In recent years, immigration judges and the Board have reached the annual 4,000 limitation early in the fiscal year. By May 23, 2011, approximately 3,800 applications had been granted. Procedures were instituted to halt further decisions so as not to exceed the annual limitation. As a result of reaching the annual limitation early in fiscal year 2011, a backlog of reserved decisions to grant or deny applications was created. EOIR estimates nearly 1,400 decisions were reserved after May 23, 2011. EOIR reached the annual limitation even earlier in fiscal year 2012 because of the fiscal year 2011 backlog. By February 6, 2012, approximately 3,500 applications had been granted. Throughout the remainder of fiscal year 2012, approximately 3,547 decisions were reserved. Given the number of cases being carried over from fiscal year 2012, EOIR reached 3,500 grants in the first two months of fiscal year 2013. Throughout the remainder of fiscal year 2013, approximately 5,250 decisions were reserved. EOIR estimates that approximately 1,967 of these applications would have been denied in fiscal year 2013 if the decision had not been reserved. Because of the large number of decisions that were reserved in fiscal year 2013, the annual limitation was not lifted at the beginning of fiscal year 2014. Instead, immigration judges were required to reserve all decisions in non-detained suspension and cancellation of removal cases unless notified that a grant was available. To comply with the annual limitation, a total of approximately 6,405 decisions had to be reserved throughout fiscal year 2014. Of these cases, 4,890 were identified as potential grants and 1,814 were identified as potential denials. Therefore, the entire 4,000 grants available for fiscal year 2015 must be allocated to cases that were reserved in fiscal year 2014 and identified as potential grants. In sum, as the multi-year backlog grows, more total cases are held, and aliens must wait longer for resolution of their cases.
Allowing immigration judges and the Board to issue denials even after the annual limitation is reached would significantly reduce the number of reserved decisions. This would also reduce administrative burden and scheduling complications, as well as related costs, associated with suspension and cancellation of removal cases subject to the annual limitation. In turn, the amendment would allow the Department to better meet the objectives of expeditious processing of removal proceedings.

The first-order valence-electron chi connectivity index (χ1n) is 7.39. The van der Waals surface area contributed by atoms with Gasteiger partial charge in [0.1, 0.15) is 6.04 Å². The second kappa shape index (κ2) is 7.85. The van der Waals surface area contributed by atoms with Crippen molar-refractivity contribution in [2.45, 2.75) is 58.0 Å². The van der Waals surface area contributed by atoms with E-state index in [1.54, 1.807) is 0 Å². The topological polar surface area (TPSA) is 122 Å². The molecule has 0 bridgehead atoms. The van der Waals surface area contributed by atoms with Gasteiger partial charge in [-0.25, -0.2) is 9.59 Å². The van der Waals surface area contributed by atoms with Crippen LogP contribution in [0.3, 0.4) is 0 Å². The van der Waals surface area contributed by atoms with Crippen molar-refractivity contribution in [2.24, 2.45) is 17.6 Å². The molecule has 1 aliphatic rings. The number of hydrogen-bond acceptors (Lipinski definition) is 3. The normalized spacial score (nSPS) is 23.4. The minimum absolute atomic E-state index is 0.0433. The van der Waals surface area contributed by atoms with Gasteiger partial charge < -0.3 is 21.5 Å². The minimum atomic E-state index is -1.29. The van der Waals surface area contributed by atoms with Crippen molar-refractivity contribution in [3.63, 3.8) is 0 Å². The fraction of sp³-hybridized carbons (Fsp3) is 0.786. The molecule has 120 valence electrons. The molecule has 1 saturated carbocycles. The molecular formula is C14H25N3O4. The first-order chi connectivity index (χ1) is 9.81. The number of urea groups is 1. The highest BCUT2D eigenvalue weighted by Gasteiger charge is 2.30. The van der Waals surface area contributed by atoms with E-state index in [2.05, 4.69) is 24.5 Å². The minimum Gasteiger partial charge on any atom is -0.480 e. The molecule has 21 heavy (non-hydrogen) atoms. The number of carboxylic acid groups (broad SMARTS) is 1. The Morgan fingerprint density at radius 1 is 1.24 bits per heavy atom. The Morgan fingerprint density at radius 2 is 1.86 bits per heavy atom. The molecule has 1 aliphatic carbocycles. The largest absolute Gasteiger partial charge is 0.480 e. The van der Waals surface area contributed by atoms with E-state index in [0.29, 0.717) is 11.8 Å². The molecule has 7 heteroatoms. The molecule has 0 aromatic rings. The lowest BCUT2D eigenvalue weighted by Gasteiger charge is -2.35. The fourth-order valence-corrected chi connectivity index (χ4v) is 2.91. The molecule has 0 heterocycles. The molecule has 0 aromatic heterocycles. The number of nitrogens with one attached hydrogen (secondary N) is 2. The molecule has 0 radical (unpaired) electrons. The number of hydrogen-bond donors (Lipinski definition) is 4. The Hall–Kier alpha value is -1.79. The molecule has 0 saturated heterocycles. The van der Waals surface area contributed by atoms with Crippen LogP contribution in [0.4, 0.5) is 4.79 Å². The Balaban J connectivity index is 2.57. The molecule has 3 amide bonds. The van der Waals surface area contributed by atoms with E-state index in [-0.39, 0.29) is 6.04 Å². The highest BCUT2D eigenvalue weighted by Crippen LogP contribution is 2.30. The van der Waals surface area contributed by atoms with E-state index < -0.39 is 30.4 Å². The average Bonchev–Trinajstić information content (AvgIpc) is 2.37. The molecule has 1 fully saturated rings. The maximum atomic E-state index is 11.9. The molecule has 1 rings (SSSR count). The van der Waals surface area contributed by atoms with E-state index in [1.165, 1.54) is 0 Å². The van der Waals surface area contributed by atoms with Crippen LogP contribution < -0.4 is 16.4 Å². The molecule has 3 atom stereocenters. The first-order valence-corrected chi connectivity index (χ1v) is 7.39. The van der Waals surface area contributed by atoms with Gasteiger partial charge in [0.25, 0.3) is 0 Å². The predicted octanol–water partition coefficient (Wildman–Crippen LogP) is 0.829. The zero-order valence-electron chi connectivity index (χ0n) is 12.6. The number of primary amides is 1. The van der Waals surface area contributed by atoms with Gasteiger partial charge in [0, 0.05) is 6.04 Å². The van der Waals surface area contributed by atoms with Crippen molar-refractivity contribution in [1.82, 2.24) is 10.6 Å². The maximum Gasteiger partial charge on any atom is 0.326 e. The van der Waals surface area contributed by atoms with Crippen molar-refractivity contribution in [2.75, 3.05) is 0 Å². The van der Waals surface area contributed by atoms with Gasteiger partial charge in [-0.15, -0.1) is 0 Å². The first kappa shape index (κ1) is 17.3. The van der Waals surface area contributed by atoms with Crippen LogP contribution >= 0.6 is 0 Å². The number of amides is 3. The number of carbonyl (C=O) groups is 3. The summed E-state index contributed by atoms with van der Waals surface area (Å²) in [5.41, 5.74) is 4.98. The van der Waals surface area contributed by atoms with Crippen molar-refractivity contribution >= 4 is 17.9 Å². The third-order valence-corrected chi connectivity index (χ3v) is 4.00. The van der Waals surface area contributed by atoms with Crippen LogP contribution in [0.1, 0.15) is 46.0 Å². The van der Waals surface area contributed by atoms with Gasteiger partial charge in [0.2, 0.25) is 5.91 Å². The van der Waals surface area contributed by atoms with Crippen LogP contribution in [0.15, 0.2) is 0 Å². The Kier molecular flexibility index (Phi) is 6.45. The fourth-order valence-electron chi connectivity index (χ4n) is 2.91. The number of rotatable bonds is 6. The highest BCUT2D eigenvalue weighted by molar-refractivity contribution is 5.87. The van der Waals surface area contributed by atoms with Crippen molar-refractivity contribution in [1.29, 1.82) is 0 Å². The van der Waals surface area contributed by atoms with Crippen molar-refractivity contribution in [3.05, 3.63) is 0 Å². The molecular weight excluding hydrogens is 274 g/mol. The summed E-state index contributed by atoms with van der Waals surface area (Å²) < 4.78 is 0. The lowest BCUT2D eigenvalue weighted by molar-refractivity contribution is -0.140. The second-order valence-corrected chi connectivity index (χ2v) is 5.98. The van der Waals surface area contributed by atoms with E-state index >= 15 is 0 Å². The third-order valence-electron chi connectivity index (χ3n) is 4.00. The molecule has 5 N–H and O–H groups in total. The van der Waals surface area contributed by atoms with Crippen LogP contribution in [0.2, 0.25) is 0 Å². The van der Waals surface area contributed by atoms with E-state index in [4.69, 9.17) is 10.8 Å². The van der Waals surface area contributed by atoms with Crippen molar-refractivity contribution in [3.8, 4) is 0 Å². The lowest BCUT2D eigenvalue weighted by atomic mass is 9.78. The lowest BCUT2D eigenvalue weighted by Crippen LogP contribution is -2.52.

Finally, the proposed amendment would provide final case resolution to more individuals applying for suspension of deportation and cancellation of removal. An applicant would have knowledge of a decision to grant, reserve, or deny the application at or near the date of the hearing in which the immigration judge considered the applicant's application for suspension or cancellation. As a result, an applicant whose case is denied would be able to determine whether to file an appeal from the immigration judge's decision with the Board or get the applicant's affairs in order and apply for any other relief for which an applicant remains eligible. Additionally, an applicant who is advised that the applicant's case is reserved, because the applicant's case has not been denied, would now have greater certainty in knowing that the applicant likely will be granted cancellation or suspension once grant numbers become available.
For these reasons, the Department is proposing to amend the regulations at 8 CFR 1240.21(c)(1) to provide that, even after the annual limitation is reached, immigration judges and the Board may issue decisions denying the suspension of deportation or cancellation of removal application without restriction.
C. Technical Amendment to 8 CFR 1240.21(c)